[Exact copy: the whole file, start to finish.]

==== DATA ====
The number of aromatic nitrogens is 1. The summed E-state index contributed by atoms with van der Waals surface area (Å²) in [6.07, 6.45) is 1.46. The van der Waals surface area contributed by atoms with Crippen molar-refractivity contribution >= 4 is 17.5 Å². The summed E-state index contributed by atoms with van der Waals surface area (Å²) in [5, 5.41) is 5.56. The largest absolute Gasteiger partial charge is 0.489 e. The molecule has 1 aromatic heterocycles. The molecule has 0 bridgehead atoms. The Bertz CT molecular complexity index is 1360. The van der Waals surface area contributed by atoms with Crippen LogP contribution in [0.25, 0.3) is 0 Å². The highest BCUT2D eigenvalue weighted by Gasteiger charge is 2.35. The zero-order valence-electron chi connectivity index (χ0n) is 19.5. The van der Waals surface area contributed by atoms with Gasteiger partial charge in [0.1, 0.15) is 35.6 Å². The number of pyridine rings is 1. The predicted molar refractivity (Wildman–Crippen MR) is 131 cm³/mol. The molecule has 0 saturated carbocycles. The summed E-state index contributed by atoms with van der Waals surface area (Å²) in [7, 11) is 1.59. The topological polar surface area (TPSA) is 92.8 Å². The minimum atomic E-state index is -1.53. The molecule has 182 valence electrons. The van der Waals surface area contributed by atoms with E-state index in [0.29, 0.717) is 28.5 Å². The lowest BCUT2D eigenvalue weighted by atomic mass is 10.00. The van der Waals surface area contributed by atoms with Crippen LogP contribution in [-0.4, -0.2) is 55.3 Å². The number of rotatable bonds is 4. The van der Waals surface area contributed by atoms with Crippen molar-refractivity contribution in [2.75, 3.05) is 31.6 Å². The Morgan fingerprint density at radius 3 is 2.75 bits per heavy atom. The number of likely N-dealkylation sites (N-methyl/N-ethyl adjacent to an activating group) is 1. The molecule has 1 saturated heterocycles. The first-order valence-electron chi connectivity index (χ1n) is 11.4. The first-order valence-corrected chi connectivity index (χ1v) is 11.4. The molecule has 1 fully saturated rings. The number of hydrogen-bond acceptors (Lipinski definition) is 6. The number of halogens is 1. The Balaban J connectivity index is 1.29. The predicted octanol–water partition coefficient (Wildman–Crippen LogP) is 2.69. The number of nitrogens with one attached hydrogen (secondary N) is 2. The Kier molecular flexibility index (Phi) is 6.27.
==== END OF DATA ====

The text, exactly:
The number of aromatic nitrogens is 1. The summed E-state index contributed by atoms with van der Waals surface area (Å²) in [6.07, 6.45) is 1.46. The van der Waals surface area contributed by atoms with Crippen molar-refractivity contribution >= 4 is 17.5 Å². The summed E-state index contributed by atoms with van der Waals surface area (Å²) in [5, 5.41) is 5.56. The largest absolute Gasteiger partial charge is 0.489 e. The molecule has 1 aromatic heterocycles. The molecule has 0 bridgehead atoms. The Bertz CT molecular complexity index is 1360. The van der Waals surface area contributed by atoms with Crippen LogP contribution in [0.25, 0.3) is 0 Å². The highest BCUT2D eigenvalue weighted by Gasteiger charge is 2.35. The zero-order valence-electron chi connectivity index (χ0n) is 19.5. The van der Waals surface area contributed by atoms with Gasteiger partial charge in [0.1, 0.15) is 35.6 Å². The number of pyridine rings is 1. The predicted molar refractivity (Wildman–Crippen MR) is 131 cm³/mol. The molecule has 0 saturated carbocycles. The summed E-state index contributed by atoms with van der Waals surface area (Å²) in [7, 11) is 1.59. The topological polar surface area (TPSA) is 92.8 Å². The minimum atomic E-state index is -1.53. The molecule has 182 valence electrons. The van der Waals surface area contributed by atoms with E-state index in [0.29, 0.717) is 28.5 Å². The lowest BCUT2D eigenvalue weighted by atomic mass is 10.00. The van der Waals surface area contributed by atoms with Crippen LogP contribution in [-0.4, -0.2) is 55.3 Å². The number of rotatable bonds is 4. The van der Waals surface area contributed by atoms with Crippen molar-refractivity contribution in [2.75, 3.05) is 31.6 Å². The Morgan fingerprint density at radius 3 is 2.75 bits per heavy atom. The number of likely N-dealkylation sites (N-methyl/N-ethyl adjacent to an activating group) is 1. The molecule has 1 saturated heterocycles. The first-order valence-electron chi connectivity index (χ1n) is 11.4. The first-order valence-corrected chi connectivity index (χ1v) is 11.4. The molecule has 1 fully saturated rings. The number of hydrogen-bond acceptors (Lipinski definition) is 6. The number of halogens is 1. The Balaban J connectivity index is 1.29. The predicted octanol–water partition coefficient (Wildman–Crippen LogP) is 2.69. The number of nitrogens with one attached hydrogen (secondary N) is 2. The Kier molecular flexibility index (Phi) is 6.27.